- The Washington Times - Thursday, June 9, 2005

A Senate committee this week voted to give the FBI new subpoena powers without prior approval from a court — the latest step as Congress evaluates the USA Patriot Act that passed in 2001 and moves to extend 16 provisions due to expire at the end of this year.

The Senate Select Committee on Intelligence, meeting behind closed doors Tuesday, voted 11-4 to extend the expiring provisions and allow the attorney general to issue subpoenas for business records — including medical, financial and gun, hotel, and education documents — without the target’s permission. The order could be challenged in court, but only after it has been executed.

Former Georgia Rep. Bob Barr called the bill “fishing expedition powers to snoop.”

“This is taking us from bad to worse,” said Mr. Barr, a Republican and chairman of Patriots to Restore Checks and Balances, a coalition of existing organizations that oppose the Patriot Act, including the American Civil Liberties Union (ACLU).

Opponents of the Patriot Act are backing the Safe Act, which includes checks and balances on new investigative powers handed to the Justice Department after the September 11 terrorist attacks.

But a bipartisan majority on the intelligence committee backed extending the expiring provisions and adding the powers.

Sen. John D. Rockefeller IV of West Virginia, the top Democrat on the committee, supported the expansion but said the new authority should be limited to emergencies. He said he will fight for amendments on the Senate floor to try to limit the subpoena authority.

“The expressed justification for administrative subpoenas — which would not be reviewed by a court unless they are challenged by the recipient of the subpoena — is that they may be needed in emergency circumstances,” Mr. Rockefeller said.

Mr. Barr said few businesses will even know that they can contest the request or will shoulder the legal fees.

“When the FBI serves them, they don’t say here’s a subpoena, and by the way, you don’t have to comply with it, you can fight it in court. The challenge doesn’t go to the person who has equity at stake. It’s no skin off the business’s teeth, and they want to maintain good relations with the FBI,” Mr. Barr said.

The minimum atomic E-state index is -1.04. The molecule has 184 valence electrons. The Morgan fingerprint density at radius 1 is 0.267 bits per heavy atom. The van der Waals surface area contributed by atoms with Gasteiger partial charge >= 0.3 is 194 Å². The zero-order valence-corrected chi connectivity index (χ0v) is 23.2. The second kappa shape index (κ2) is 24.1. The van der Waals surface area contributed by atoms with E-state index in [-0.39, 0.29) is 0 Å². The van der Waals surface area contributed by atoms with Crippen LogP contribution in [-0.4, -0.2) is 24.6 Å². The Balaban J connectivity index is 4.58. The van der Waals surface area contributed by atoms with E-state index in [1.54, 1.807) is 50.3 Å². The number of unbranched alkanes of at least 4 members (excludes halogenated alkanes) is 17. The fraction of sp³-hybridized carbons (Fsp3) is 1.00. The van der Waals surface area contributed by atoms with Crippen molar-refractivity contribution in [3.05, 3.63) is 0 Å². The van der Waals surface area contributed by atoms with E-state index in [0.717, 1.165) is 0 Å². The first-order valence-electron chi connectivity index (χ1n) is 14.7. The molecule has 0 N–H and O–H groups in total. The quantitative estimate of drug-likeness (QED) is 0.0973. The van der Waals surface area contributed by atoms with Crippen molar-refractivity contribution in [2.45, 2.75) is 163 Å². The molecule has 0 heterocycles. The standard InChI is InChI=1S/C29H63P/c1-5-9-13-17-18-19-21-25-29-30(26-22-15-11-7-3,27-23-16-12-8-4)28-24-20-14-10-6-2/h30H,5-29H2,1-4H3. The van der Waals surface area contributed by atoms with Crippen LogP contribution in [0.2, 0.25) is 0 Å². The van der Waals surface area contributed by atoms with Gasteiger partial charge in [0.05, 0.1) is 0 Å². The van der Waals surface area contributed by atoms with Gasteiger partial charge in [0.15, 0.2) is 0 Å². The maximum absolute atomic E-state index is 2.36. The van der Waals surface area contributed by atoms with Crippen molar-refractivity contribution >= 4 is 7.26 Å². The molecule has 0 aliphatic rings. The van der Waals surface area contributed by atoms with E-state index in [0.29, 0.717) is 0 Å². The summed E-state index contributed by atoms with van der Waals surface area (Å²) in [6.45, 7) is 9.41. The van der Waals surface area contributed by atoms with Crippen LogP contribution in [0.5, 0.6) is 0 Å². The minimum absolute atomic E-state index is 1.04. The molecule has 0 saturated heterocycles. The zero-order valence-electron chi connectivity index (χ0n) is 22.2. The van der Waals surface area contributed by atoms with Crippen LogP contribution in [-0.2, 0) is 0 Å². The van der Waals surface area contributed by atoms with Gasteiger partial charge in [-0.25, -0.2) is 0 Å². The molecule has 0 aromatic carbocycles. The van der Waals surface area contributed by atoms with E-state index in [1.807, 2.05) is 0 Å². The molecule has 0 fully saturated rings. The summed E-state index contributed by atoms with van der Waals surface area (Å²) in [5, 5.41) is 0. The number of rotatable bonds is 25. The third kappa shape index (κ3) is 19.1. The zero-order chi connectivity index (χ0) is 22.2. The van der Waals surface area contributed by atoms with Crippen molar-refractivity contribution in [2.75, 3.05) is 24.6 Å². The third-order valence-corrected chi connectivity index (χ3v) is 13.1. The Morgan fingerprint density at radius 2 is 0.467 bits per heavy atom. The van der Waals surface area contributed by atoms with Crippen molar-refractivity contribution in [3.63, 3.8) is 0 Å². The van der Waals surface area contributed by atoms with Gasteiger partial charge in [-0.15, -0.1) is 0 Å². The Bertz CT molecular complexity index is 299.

The Patriot Act passed after the September 11 terrorist attacks and gave law-enforcement officials expanded tools to go after suspected terrorists. But 16 of the provisions of the bill are due to expire at the end of this year, and the House and Senate are in the process of deciding which should be scrapped and which should be made permanent.

President Bush yesterday called on Congress to pass a new Patriot bill, saying it’s essential to ward off terrorists.

Among the provisions due to expire are expanded abilities to wiretap and to disseminate information gathered from wiretaps and expanded abilities under the Foreign Intelligence Surveillance Act.

In the House, the Judiciary Committee is taking the lead and has held 11 hearings. Republicans hope to have a bill pass the House by the time Congress recesses for August.

In the Senate, the intelligence committee shares oversight of some the Patriot Act’s provisions with the Senate Judiciary Committee, a panel that could have the final say in what legislative language lives or dies.

Sen. Arlen Specter, Judiciary Committee chairman and Pennsylvania Republican, has two options. He can request a sequential referral when the legislation goes to the Senate floor, forcing the bill back into his committee. The Judiciary Committee then would have 15 days to amend the bill. Or the Judiciary Committee can pass a separate bill without the expanded powers and battle it out with the intelligence committee on the Senate floor.

Republican and Democratic Senate staffers close to negotiations say that administrative subpoenas are “controversial” and that Mr. Specter will likely oppose the measure.

Mr. Specter is planning a hearing with FBI Director Robert S. Mueller III and Deputy Attorney General James B. Comey to discuss the specifics of the intelligence committee bill.

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